CHP in Mexico

Running in parallel to The Green Expo trade fair, the first edition of the Cogenera Mexico Congress took place from 23 to 25 September in Mexico City, organised by the country’s sector sponsor – also called Cogenera Mexico – and designed as a platform for the exchange of ideas from any agent interested in cogeneration from the public, private, academic and financial sectors. Within the framework of this Congress, highly interesting lectures took place, setting out the current situation of the sector in the country. This article summarises the speech given by the Chairman of Cogenera Mexico, Jorge Gutiérrez Vera; as well as that from the Legal Director of the National Chamber of the Sugar and Alcohol Industries (CNIAA) and Representative of the Managing Board of Cogenera Mexico, Maximiliano Camiro Vázquez that focused on one of the market niches with good potential such as the sugar mills.

As Jorge Gutiérrez Vera explained during his speech, according to the SENER, the Secretariat of Energy’s National Electrical System Development Programme (PRODESEN), it is expected that by the end of this administration, 5% of the country’s energy consumption will come from clean sources such as renewables, efficient cogeneration, geothermal and nuclear. This value will increase to 35% towards late 2024. This outlook offers a promising future for efficient CHP programmes in Mexico. Another item of good news for the market is the recent publication in September 2015 of the wholesale electricity market (MEM) bases that establish the principles for the design and operation of the MEM as referred to by the Electric Industry Law (LIE).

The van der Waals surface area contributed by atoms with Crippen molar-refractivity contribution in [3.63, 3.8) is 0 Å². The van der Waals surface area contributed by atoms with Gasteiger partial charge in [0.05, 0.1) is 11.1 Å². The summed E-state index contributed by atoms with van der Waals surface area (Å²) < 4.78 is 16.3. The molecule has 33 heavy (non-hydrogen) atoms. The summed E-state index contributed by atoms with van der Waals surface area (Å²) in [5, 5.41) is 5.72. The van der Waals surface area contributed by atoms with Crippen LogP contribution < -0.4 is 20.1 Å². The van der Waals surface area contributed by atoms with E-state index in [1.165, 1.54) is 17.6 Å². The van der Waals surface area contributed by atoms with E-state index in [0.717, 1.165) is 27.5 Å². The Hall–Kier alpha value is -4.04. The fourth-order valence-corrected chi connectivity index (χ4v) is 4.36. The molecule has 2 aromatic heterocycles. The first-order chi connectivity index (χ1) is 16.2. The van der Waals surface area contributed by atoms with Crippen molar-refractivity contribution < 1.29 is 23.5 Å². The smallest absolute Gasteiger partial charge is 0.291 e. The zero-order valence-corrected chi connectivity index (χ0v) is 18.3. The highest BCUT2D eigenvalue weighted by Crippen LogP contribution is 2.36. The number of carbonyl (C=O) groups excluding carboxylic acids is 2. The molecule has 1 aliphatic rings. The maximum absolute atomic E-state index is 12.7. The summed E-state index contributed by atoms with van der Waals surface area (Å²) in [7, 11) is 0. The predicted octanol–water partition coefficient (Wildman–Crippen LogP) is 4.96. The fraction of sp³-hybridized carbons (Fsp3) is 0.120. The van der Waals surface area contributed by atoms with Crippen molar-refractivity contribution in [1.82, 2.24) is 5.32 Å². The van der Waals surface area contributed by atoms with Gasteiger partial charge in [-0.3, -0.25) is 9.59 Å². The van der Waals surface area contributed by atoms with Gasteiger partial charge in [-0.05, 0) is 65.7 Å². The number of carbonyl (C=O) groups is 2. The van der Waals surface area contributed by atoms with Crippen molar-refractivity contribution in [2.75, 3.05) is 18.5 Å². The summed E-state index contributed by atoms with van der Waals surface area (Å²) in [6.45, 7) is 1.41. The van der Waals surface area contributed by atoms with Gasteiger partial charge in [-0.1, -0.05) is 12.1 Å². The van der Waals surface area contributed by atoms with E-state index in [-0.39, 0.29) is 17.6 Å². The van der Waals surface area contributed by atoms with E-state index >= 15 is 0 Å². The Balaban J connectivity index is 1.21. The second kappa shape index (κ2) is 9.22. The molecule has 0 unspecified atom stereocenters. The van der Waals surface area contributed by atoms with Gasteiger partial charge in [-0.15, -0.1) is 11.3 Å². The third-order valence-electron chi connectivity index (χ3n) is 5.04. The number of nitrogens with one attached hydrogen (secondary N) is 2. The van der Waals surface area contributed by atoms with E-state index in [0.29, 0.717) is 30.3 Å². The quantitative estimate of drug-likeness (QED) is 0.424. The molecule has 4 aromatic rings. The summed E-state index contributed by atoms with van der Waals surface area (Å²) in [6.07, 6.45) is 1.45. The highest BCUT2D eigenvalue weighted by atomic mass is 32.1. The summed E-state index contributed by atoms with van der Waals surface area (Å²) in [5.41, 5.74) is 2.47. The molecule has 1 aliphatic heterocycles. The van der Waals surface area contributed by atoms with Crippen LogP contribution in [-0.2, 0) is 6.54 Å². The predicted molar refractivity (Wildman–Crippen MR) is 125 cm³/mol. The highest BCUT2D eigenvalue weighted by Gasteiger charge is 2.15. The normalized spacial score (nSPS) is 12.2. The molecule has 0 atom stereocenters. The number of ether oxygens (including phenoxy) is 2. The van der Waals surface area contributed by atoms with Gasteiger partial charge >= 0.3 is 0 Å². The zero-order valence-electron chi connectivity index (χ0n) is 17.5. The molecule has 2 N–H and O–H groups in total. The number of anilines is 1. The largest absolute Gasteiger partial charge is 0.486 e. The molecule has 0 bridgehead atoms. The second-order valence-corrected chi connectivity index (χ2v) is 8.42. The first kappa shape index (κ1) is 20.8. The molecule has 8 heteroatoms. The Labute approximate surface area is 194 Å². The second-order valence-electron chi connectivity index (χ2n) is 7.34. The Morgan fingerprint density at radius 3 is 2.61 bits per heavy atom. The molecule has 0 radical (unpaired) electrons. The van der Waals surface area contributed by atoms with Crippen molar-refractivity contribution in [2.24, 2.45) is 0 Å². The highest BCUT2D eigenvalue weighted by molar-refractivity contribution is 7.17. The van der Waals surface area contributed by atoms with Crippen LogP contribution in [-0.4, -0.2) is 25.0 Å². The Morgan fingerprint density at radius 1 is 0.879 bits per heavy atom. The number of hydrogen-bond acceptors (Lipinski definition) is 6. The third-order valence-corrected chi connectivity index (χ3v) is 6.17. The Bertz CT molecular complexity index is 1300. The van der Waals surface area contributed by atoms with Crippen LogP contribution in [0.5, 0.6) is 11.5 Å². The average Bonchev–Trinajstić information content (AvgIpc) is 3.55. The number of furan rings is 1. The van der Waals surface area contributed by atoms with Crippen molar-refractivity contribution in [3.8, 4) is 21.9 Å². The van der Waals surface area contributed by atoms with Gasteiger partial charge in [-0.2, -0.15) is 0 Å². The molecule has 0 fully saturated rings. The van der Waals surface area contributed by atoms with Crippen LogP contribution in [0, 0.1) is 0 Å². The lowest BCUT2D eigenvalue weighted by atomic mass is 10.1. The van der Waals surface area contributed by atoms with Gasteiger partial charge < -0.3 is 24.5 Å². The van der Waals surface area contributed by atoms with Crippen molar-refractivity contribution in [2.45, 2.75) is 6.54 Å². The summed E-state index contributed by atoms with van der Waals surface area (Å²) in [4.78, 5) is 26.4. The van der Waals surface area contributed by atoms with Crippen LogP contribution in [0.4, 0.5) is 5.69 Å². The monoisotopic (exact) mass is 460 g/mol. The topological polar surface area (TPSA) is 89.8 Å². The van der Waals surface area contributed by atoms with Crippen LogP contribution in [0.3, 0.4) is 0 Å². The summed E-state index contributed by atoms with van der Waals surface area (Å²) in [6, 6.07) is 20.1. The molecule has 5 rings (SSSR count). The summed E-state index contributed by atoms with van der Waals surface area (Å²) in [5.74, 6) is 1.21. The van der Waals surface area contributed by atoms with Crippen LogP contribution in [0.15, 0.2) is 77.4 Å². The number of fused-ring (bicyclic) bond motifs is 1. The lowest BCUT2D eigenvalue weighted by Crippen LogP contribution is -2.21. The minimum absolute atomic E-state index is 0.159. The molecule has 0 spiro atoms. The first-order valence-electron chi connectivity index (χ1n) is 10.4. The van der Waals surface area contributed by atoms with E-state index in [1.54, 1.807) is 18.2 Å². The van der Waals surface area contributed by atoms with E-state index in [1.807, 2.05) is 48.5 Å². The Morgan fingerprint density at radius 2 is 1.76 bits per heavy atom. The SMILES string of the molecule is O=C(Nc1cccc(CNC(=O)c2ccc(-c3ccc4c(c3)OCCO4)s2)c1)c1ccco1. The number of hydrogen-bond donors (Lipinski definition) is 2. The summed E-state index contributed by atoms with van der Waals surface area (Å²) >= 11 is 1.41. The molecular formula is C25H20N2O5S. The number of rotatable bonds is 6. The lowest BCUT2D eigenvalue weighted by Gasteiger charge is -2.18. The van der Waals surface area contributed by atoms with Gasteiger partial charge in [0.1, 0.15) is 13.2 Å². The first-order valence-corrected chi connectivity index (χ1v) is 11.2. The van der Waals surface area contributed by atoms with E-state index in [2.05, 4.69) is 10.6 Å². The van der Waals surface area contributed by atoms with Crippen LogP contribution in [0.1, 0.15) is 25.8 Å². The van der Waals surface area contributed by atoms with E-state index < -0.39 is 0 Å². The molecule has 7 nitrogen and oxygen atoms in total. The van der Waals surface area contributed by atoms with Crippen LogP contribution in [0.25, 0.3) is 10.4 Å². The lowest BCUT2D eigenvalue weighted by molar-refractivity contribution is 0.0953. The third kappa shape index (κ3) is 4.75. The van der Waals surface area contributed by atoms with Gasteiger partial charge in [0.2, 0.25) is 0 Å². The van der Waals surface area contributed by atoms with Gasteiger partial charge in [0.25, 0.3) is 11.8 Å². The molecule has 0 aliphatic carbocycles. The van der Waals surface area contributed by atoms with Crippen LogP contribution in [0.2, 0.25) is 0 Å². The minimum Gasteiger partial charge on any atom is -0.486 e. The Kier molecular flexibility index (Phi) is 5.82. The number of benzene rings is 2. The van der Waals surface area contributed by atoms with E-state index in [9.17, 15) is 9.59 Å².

There are currently 3,500 MW operating in the country under CHP programmes of which 1,900 belong to PEMEX. According to the SENER’s Sub-secretariat for Electricity, growth in the energy offer based on CHP programmes over the coming 15 years is expected to amount to 7,533 MW. The growth in the PEMEX CHPs is particularly notable with some 6,900 MW in refineries and natural gas processing centres that include Cangrejera, Morelos and Minatitlán with a capacity of 2,000 MW. Required investments are expected to reach US$7.5bn. Read more…

Article published in: FuturENERGY October 2015